Cruise Loses Another Top Executive Amid Robotaxi Crisis

Cruise, the self-driving car subsidiary of General Motors, has faced another setback as its senior vice president for autonomous vehicle platforms, Carl Jenkins, announced his resignation on Thursday. Jenkins was in charge of hardware development for Cruise’s robotaxi fleet, which has been suspended since October after a fatal accident involving one of its vehicles.

Jenkins Leaves Cruise After Six Years of Service

Jenkins joined Cruise in 2018 as the head of hardware engineering, after working at Tesla and Apple. He was promoted to senior vice president for autonomous vehicle platforms in 2020, overseeing the design, development, and integration of hardware components for Cruise’s self-driving cars. He also led the collaboration with General Motors, which acquired Cruise in 2016, to leverage the automaker’s manufacturing capabilities and supply chain.


Jenkins announced his departure on LinkedIn, without giving any reason or revealing his future plans. He thanked his colleagues and praised Cruise’s achievements, saying that the company had given over 250,000 driverless rides across several cities and inspired people with a vision of the future. He also expressed his confidence in Cruise’s leadership and team, saying that they were executing on a solid roadmap and product vision.

Cruise Faces Leadership Crisis and Regulatory Scrutiny

Jenkins’ exit is the latest in a series of leadership changes at Cruise, which has been struggling to recover from a tragic incident that occurred in October 2020. A Cruise robotaxi hit and dragged a pedestrian for 20 feet in San Francisco, after the pedestrian was first struck by another car that fled the scene. The pedestrian died from her injuries, and Cruise was accused of withholding key information and video footage from the authorities. The California Department of Motor Vehicles (DMV) suspended Cruise’s permits for autonomous vehicle deployment and driverless testing, and the National Highway Traffic Safety Administration (NHTSA) launched an investigation into the accident.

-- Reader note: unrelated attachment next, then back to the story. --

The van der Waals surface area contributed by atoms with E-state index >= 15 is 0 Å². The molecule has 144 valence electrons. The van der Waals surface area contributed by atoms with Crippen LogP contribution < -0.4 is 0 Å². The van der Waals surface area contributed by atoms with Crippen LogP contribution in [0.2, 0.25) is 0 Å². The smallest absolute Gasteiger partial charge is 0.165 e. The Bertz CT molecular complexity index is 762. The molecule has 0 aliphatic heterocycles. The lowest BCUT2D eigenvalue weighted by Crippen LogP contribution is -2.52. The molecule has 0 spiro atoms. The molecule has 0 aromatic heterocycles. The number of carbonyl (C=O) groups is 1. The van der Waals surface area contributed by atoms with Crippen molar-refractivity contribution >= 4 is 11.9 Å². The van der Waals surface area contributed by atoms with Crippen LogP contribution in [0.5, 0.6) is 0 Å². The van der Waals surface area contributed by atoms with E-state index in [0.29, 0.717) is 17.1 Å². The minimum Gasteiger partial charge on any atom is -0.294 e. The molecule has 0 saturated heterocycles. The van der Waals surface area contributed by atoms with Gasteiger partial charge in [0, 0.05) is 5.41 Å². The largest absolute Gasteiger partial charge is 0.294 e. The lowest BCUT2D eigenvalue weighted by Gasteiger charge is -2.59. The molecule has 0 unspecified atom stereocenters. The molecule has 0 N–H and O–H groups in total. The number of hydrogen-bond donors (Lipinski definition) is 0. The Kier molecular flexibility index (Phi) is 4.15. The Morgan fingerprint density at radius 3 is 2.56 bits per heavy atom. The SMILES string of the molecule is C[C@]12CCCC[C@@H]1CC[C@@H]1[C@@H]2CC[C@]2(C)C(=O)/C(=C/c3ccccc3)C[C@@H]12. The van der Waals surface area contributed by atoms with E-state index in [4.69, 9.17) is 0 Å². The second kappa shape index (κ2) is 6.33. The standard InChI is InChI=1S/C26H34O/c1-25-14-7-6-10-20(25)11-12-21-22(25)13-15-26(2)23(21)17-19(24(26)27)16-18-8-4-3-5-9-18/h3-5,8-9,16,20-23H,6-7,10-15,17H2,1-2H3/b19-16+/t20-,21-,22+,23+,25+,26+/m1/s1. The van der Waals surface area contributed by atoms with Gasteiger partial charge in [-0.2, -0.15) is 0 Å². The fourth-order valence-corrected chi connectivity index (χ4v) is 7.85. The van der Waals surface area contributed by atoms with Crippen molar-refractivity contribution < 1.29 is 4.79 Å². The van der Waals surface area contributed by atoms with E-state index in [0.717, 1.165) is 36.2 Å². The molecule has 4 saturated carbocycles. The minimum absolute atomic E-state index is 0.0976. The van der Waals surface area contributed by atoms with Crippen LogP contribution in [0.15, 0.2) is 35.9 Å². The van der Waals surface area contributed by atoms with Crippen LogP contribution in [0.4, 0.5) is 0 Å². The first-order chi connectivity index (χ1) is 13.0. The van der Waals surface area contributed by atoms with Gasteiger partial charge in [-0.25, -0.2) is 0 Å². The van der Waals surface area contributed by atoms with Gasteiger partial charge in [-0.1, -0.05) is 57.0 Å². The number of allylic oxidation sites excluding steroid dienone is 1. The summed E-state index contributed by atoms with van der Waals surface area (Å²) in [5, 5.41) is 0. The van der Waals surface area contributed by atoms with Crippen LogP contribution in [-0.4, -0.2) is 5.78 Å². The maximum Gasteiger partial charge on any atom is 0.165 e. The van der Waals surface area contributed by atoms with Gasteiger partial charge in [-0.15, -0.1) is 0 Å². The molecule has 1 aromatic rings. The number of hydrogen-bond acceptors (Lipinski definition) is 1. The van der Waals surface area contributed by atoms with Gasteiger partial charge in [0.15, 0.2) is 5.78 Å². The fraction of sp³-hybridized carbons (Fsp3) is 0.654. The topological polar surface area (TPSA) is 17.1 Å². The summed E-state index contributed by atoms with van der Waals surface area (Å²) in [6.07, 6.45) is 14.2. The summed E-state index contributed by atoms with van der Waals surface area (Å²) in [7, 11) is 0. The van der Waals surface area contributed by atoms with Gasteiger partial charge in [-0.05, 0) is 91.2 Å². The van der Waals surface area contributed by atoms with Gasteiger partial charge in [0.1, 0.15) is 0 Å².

Since then, Cruise has lost several key executives, including its co-founder and CEO Kyle Vogt, who resigned in November 2020, and its co-founder and president Dan Kan, who also stepped down in the same month. In December 2020, Cruise fired nine senior managers, including its head of safety, head of software engineering, and head of perception. Cruise has hired Steve Kenner, a former Apple and Ford executive, as its new safety chief, and has appointed Mo Elshenawy and Robert Grant as its co-presidents.

Cruise Plans to Resume Operations with Scaled-Down Approach

Cruise has paused all of its driverless operations in the US, affecting about 70 vehicles in six cities. The company has said that it is working to improve its safety, transparency, and community engagement, and to return to the road as soon as possible. Cruise has also said that it is focusing on its core mission of developing a fully autonomous, electric, and shared transportation service, and that it is not interested in pursuing other applications of its technology, such as delivery or logistics.

Cruise has also revised its plans for launching a commercial robotaxi service, which it had originally aimed to do by the end of 2020. The company has said that it will start with a smaller and more controlled pilot program, in which it will invite select customers and partners to use its service, and collect feedback and data to improve its performance and reliability. Cruise has not given a specific timeline for this pilot program, but has said that it will be ready when it meets its safety and quality standards.

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